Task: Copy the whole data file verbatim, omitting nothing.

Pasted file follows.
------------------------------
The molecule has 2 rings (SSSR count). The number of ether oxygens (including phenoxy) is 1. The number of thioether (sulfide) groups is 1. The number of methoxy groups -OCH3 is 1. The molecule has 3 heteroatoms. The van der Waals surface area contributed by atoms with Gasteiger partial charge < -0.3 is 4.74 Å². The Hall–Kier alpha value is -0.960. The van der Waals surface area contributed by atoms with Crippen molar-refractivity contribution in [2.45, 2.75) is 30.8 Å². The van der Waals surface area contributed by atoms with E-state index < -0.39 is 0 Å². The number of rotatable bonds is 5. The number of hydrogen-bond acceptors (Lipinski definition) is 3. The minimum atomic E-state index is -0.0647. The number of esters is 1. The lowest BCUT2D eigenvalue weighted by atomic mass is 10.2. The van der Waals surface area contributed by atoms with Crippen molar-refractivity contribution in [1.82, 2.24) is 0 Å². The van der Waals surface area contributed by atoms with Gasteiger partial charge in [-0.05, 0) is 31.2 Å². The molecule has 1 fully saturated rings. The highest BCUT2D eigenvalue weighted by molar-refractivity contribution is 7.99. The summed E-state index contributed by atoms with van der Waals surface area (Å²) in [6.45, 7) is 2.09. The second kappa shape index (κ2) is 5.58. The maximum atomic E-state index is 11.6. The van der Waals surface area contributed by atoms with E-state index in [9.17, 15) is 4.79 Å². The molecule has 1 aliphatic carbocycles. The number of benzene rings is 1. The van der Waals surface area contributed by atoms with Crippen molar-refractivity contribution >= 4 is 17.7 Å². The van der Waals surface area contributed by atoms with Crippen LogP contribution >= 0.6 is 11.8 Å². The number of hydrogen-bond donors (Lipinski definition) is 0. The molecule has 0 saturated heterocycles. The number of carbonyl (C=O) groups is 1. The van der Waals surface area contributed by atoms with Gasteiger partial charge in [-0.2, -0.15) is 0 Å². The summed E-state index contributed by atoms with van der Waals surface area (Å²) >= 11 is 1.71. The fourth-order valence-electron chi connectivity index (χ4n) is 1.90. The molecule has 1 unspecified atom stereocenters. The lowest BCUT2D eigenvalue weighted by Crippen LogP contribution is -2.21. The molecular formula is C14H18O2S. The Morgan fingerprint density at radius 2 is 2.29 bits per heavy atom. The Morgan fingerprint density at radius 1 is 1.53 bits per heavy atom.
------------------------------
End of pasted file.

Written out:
The molecule has 2 rings (SSSR count). The number of ether oxygens (including phenoxy) is 1. The number of thioether (sulfide) groups is 1. The number of methoxy groups -OCH3 is 1. The molecule has 3 heteroatoms. The van der Waals surface area contributed by atoms with Gasteiger partial charge < -0.3 is 4.74 Å². The Hall–Kier alpha value is -0.960. The van der Waals surface area contributed by atoms with Crippen molar-refractivity contribution in [2.45, 2.75) is 30.8 Å². The van der Waals surface area contributed by atoms with E-state index < -0.39 is 0 Å². The number of rotatable bonds is 5. The number of hydrogen-bond acceptors (Lipinski definition) is 3. The minimum atomic E-state index is -0.0647. The number of esters is 1. The lowest BCUT2D eigenvalue weighted by atomic mass is 10.2. The van der Waals surface area contributed by atoms with Crippen molar-refractivity contribution in [1.82, 2.24) is 0 Å². The van der Waals surface area contributed by atoms with Gasteiger partial charge in [-0.05, 0) is 31.2 Å². The molecule has 1 fully saturated rings. The highest BCUT2D eigenvalue weighted by molar-refractivity contribution is 7.99. The summed E-state index contributed by atoms with van der Waals surface area (Å²) in [6.45, 7) is 2.09. The second kappa shape index (κ2) is 5.58. The maximum atomic E-state index is 11.6. The van der Waals surface area contributed by atoms with E-state index in [9.17, 15) is 4.79 Å². The molecule has 1 aliphatic carbocycles. The number of benzene rings is 1. The van der Waals surface area contributed by atoms with Crippen molar-refractivity contribution >= 4 is 17.7 Å². The van der Waals surface area contributed by atoms with Crippen LogP contribution >= 0.6 is 11.8 Å². The number of hydrogen-bond donors (Lipinski definition) is 0. The molecule has 0 saturated heterocycles. The number of carbonyl (C=O) groups is 1. The van der Waals surface area contributed by atoms with Gasteiger partial charge in [-0.2, -0.15) is 0 Å². The summed E-state index contributed by atoms with van der Waals surface area (Å²) >= 11 is 1.71. The fourth-order valence-electron chi connectivity index (χ4n) is 1.90. The molecule has 1 unspecified atom stereocenters. The lowest BCUT2D eigenvalue weighted by Crippen LogP contribution is -2.21. The molecular formula is C14H18O2S. The Morgan fingerprint density at radius 2 is 2.29 bits per heavy atom. The Morgan fingerprint density at radius 1 is 1.53 bits per heavy atom.